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Ex-IMF head Strauss-Kahn denies ‘frenetic’ activity at alleged sex parties (Update 2)

By Alexandria Sage

Dominique Strauss-Kahn took the witness stand on Tuesday to testify about his alleged role in sex parties with prostitutes, saying the frequency of the evenings had been wildly exaggerated.

The 65-year-old former head of the International Monetary Fund is accused of instigating about a dozen parties he knew involved prostitutes between 2008-2011 in the northern French city of Lille, Washington, Brussels and Paris.

“When you read the criminal complaint you get the impression it was this frenetic activity,” Strauss-Kahn, wearing a sober black suit and grey tie, told the court.

“But it was four times a year, not more than that. It wasn’t this out-of-control activity.”

Speaking swiftly and confidently, he told the court that at that stage in his career he still had “political ambitions” and that his work at the IMF was an “important job”.

Strauss-Kahn was tipped to become French president before being accused of sexual assault by a New York hotel chambermaid in 2011. US criminal charges were dropped with allegations that he participated in a French sex ring emerging later.

Several topless protesters from the FEMEN group with slogans painted in black on their chests and torsos had earlier thrown themselves on Strauss-Kahn’s car as it arrived at court before being pulled away by police.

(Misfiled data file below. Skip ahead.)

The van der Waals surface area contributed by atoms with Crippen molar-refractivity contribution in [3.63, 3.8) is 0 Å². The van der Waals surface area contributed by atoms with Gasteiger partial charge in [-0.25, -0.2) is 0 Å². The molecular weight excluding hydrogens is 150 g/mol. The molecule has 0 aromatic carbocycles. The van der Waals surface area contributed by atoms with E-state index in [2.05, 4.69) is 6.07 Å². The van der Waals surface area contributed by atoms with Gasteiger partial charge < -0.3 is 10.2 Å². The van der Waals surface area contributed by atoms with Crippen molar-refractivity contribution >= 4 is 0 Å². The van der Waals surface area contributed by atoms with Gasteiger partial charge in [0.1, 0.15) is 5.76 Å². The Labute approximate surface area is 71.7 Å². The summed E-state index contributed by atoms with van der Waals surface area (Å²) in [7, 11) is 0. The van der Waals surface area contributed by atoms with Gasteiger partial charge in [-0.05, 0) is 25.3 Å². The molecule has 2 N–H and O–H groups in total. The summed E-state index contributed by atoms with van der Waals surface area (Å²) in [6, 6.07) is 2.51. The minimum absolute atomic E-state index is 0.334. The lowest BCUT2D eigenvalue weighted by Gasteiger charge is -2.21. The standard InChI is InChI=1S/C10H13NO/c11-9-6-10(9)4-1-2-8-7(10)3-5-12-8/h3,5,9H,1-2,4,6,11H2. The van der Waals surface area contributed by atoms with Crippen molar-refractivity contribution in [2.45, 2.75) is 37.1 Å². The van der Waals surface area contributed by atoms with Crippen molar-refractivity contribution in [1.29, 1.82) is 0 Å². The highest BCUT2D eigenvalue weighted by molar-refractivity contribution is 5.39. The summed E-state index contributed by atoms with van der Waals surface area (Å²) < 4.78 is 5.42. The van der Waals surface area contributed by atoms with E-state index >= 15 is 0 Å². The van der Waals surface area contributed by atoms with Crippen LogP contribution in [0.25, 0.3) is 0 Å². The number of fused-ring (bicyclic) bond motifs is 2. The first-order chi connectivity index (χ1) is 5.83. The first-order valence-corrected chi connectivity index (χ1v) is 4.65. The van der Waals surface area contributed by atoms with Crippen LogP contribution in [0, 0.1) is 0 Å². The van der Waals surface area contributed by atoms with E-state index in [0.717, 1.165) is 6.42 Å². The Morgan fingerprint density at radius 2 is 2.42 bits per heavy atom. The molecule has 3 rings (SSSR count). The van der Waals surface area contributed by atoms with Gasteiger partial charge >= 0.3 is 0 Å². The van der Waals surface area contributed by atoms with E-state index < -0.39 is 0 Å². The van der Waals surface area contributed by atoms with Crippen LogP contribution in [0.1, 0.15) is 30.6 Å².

Strauss-Kahn’s lawyers acknowledge their client took part in sex parties but say he did not know the women were prostitutes and so reject the charge against him of pimping, or in legal terms “procuring with aggravating circumstances”.

Strauss-Kahn, who says his political career is already over, could face 10 years in prison and a fine of up to 1.5 million euros ($1.72 million) if convicted.

Investigating magistrates who sent the matter to trial say the procuring charge applies because in France it covers any activity seen as facilitating prostitution. In Strauss-Kahn’s case, it is alleged that he allowed his rented apartment to be used for sex parties involving prostitutes and that the parties were organised for his benefit.

Moreover, because the charges say he did not pay the prostitutes himself, he is alleged to have received benefit in kind from prostitution.

The three-week trial began last week. Strauss-Kahn was responding on Tuesday for the first time to the testimony of two former prostitutes who say they participated in the parties.

Fourteen people in all, including Strauss-Kahn, are defendants in the “Carlton Affair” trial, so named after the hotel in Lille that sparked the investigation into a sex ring.

Strauss-Kahn, who was French finance minister in the late 1990s and headed the IMF from 2007, had been expected to run for French president in 2012 but withdrew after being accused of sexual assault by chambermaid Nafissatou Diallo.

That allowed Socialist Francois Hollande to come forward and beat conservative incumbent Nicolas Sarkozy.

After the criminal charges were dropped, he settled civil proceedings brought against him by Diallo in New York.


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